The bank lobby is spreading a host of silly myths about the foreclosure fraud outbreak in an effort to downplay the scandal and minimize concerns over potential bank losses that have emerged in the blogosphere. Housing Wire’s Paul Jackson spouts most of them in his post today. Jackson does acknowledge a host of major problems for banks that have been recently highlighted by the blogosphere, but he’s still spreading serious misinformation on foreclosure fraud and its potential effects. Banks routinely rip-off borrowers in the foreclosure process, and the blogosphere’s uproar over foreclosure fraud is more than justified.
First, the agreement. Jackson agrees that there is enormous potential for investors to bring fraud cases against banks and win them. He calls them “real concerns, many hundreds of billions of dollars worth of concerns.” The blogosphere has done a terrific job highlighting this, with Felix Salmon shouldering most of the burden.
Jackson’s real critiques are pretty weak:
“‘Robo-signing’ is a procedural issue. Period . . . . Until someone can provide consistent and repeated evidence suggesting that the information contained within ‘robo-signed’ affidavits is factually incorrect — not just some of the time, but most of the time — the end result of this mess is nothing more than a very public, brand-damaging, headline-making procedural blip . . . . If false debt amounts were being pushed by banks onto the courts en masse, you can bet all the apple pie in America that every single one of us would have heard about it by now, too.”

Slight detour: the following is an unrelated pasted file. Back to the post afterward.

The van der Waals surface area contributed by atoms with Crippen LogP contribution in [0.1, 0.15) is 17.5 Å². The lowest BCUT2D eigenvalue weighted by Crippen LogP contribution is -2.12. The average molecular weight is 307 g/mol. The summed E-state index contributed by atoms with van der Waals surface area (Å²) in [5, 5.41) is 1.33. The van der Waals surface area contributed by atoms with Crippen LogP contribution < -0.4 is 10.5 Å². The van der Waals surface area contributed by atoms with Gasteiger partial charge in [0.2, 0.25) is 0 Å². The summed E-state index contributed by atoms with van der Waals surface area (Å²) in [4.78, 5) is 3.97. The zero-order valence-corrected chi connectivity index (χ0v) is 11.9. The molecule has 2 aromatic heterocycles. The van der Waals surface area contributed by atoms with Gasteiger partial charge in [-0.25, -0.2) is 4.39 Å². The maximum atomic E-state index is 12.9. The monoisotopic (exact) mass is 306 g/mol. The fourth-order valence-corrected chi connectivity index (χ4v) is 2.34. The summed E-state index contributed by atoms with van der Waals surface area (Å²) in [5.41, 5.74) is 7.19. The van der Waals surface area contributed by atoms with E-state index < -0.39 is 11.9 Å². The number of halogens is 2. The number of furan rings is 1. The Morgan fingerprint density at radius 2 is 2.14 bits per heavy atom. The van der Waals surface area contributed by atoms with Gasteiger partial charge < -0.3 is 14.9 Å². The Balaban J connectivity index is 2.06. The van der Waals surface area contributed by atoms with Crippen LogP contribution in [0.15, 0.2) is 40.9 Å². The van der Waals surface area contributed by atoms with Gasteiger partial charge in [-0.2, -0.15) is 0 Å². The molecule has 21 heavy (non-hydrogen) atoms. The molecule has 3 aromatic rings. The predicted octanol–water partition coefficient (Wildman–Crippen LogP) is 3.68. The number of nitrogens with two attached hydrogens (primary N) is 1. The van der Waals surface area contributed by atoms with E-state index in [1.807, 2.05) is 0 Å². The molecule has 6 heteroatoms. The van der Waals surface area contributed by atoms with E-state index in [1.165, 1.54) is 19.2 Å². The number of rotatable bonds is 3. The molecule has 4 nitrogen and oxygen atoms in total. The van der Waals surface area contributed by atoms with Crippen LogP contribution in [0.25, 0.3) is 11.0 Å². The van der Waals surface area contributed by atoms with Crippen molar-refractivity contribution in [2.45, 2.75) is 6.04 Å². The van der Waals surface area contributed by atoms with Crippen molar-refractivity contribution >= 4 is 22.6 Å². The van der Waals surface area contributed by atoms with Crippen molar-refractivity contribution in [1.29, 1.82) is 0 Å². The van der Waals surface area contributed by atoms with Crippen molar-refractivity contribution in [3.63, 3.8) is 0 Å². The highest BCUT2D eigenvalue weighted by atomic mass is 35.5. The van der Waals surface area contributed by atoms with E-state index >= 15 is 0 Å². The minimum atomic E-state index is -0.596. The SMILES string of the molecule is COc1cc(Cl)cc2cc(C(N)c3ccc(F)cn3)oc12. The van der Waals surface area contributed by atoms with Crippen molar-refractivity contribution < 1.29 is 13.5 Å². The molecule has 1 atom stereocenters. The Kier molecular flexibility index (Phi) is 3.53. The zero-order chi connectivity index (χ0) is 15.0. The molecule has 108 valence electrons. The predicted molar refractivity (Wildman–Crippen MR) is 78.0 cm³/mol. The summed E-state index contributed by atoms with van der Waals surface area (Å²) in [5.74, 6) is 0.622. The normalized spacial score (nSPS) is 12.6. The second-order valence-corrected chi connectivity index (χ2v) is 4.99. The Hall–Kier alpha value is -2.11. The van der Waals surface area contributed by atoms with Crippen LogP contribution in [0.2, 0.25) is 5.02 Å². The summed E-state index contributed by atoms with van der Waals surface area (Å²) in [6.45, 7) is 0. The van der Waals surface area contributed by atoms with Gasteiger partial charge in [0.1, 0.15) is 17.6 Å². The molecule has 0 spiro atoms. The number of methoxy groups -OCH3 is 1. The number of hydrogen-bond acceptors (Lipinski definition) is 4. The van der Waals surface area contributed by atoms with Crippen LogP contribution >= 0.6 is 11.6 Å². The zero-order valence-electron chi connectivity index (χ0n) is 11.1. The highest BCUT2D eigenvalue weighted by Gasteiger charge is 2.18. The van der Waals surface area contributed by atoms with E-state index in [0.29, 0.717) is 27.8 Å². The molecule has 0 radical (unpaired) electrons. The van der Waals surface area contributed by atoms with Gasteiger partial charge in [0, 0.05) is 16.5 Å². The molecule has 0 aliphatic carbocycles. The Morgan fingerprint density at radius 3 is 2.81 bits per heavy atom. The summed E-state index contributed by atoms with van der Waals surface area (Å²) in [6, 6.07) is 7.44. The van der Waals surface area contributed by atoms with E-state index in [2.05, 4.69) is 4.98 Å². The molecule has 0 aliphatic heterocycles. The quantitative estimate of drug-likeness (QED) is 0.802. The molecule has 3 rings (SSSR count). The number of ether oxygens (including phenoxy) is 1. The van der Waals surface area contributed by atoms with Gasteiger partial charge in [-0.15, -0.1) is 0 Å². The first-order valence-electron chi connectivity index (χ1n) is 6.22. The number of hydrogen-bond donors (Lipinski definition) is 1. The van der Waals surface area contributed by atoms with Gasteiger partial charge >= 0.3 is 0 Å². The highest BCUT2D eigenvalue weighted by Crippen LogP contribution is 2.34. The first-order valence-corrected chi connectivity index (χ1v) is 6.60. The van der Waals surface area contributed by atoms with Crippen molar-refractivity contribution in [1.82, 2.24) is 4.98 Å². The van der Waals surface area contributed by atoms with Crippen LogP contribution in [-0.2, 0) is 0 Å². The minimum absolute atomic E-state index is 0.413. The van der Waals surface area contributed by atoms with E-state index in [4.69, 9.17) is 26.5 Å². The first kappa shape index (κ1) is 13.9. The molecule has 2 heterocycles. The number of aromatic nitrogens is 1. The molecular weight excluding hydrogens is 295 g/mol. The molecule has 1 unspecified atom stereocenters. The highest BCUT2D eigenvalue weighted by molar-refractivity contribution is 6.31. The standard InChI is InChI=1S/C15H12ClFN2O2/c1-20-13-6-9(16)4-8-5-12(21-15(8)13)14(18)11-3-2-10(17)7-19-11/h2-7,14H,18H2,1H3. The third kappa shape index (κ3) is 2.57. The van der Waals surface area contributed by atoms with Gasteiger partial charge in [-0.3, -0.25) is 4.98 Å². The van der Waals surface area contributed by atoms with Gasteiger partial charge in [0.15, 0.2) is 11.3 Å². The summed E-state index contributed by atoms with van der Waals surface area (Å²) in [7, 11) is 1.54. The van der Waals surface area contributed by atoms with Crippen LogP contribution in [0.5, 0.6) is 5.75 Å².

First, we have heard about false debt amounts being pushed by banks onto the courts en masse. The best account is a 2008 paper by Harvard University Law Professor Katherine Porter (she was at Iowa then), examining mortgage servicing documentation in bankruptcy. Banks demand illegal fees from borrowers all the time, and resort to shoddy documentation to get away with it. How bad can this get? Ask Porter:
“In one egregious case, a mortgage company filed a proof of claim for more than $1 million when the principal balance on the note was $60,000.”
Take a look at some of Porter’s other findings: More than 18 percent of the time, servicers don’t even bother to file proofs of claim documenting the mortgage debt owed or the fees charged. Of the proofs-of-claim filed, 41 percent of the time, servicers don’t even supply the note, while 16 percent of the time, they don’t bother to itemize the fees they charge, much less justify the amount. Of the itemized fees, 43 percent were assigned to categories that didn’t fit the servicing industry’s own standards.
In many cases, these fees are so high that borrowers lose their homes thanks to the fees, not trouble meeting the monthly payment.
Let me emphasize that Porter’s study applies to foreclosure costs reviewed by a judge in bankruptcy—the most vigilant legal arena available for troubled borrowers. The robo-signing scandal is not playing out in bankruptcy court, it’s playing out in ordinary courts with much less rigorous standards. Banks simply try to prove that they have the necessary documentation to foreclose and are charge appropriate fees. They don’t have the actual document laying out this information, so banks are robo-signing fraudulent affidavits swearing that they really do have the right to foreclose and charge every fee they’re levying.